You are in the city for just two weeks and one night you get robbed all your valuables. A mysterious man turns up and hands you a mobile phone. You´ve got four pounds left in your pocket. Can you make it to the top?
This is how Barclay’s free online game 56 Sage Street begins. It is Barclay’s intent to engage teenage customers who are otherwise hardly interested in financial services and hence, would normally ignore any form of traditional marketing. A mix of the popular games Grand Theft Auto and Sim City was the company’s approach to creating awareness among the targeted audience.
Gamers have to complete different challenges related to earning and investing money. Moreover, they can advance faster when they choose to collaborate with their friends by connecting via Facebook. The final task however, can only be solved by a larger group and thus, fosters even further word-of-mouth and direct recommendations from players.
In the first month of the release back in July 2010, the online game designed by BBH attracted some 55,000 players. The game received over 2,300 “likes” on Facebook, 2,277 tweets and 35 Google +¹.
Unilever took a very different approach to promote its Degree Men deodorant by launching “the adrenalist” website. Players of social games can choose to watch a two-minute video staring an extreme-sports figure like Darren Berrecloth (mountain biker), Bear Grylls (adventurer) or Miles Daisher (BASE jumper) to earn points for the game they are playing.
According to a recent New York Times article, most gamers who choose to view the clip watch the complete video and “are more likely to take an action, like commenting or downloading information afterward”². After watching the clip, players have the opportunity to access the microsite theadrenalist.com where additional content such as videos, articles, or product reviews are available.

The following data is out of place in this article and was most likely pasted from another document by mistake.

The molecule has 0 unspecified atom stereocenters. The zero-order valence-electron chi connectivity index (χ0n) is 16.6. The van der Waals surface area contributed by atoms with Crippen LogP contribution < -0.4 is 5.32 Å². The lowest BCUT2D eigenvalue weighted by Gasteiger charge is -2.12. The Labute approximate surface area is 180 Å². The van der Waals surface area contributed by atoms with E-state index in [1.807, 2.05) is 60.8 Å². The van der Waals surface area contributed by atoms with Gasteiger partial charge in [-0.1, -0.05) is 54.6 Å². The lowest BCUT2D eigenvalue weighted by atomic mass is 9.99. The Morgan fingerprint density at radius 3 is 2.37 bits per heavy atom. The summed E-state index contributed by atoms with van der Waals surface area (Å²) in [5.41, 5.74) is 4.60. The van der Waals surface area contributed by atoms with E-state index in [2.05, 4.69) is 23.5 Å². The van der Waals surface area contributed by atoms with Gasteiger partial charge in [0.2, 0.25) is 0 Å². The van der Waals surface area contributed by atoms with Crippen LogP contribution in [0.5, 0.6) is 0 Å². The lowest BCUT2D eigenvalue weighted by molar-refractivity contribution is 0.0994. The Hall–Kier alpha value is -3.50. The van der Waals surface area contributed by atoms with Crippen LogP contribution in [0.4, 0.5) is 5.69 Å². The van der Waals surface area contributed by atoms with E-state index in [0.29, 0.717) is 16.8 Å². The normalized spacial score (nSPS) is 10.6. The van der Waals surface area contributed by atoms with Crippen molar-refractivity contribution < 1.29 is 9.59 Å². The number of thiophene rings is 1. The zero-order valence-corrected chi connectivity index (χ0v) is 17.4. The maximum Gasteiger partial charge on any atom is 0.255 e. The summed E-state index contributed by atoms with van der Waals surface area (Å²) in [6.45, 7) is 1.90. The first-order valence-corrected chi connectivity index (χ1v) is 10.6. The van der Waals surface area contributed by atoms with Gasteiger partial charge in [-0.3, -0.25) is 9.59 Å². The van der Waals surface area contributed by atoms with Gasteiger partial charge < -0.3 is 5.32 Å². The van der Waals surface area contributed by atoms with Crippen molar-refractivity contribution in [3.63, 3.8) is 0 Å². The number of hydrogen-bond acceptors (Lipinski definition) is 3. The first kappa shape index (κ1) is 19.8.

The article states further, the video was reproduced 9.1 million times in the first week with 93% of the gamers watching the entire clip. Goal of the “Masters of Movement” campaign is to target an audience of 18- to 35-year old male by engaging them emotionally. The extreme-sports athletes were selected as they represent not only an adventurous lifestyle but also because of the careful selection of their “equipment“.
Another very different approach is taking Fantasy Shopper, a social game launched in the UK last year. Gamers can shop in over 300 real boutiques all around the world for virtual clothes. They can then choose their favorite dress and wear it at virtual events. Completing different challenges, players can increase their fashionista reputation to unlock real discounts for the brands participating in the game³.
As one of the hottest start-ups in Europe, Fantasy Shopper recently attracted some 15 high-profile angels investing some $3.3 million. Although “figures aren’t available on numbers of users, (…) the startup claims to have increased its user base by 200% month over month, with members spending an average of 28 minutes on the site per visit”⁴. Shopper Fantasy so far received some 1,986 “likes” on Facebook and recruited 1,367 followers on tweeter.
Social gaming is a powerful marketing vehicle as it is more likely to engage customers than other passive media (i.e. television commercials), lets gamers choose to communicate with a brand, and educates them on the product in a playful way. Consequently, social games result in higher viewer interaction, increased brand recognition, and eventually improved recall and intent to purchase².
Nevertheless, to be successful, social games must fit the demographics of the targeted audience, match the brand image, and most importantly, be fun to play. As social games might be costly to develop, their use should be carefully evaluated. Yet, as the above-mentioned examples demonstrate, the rewards can be gigantic.
Can your company’s social game make it to the top?
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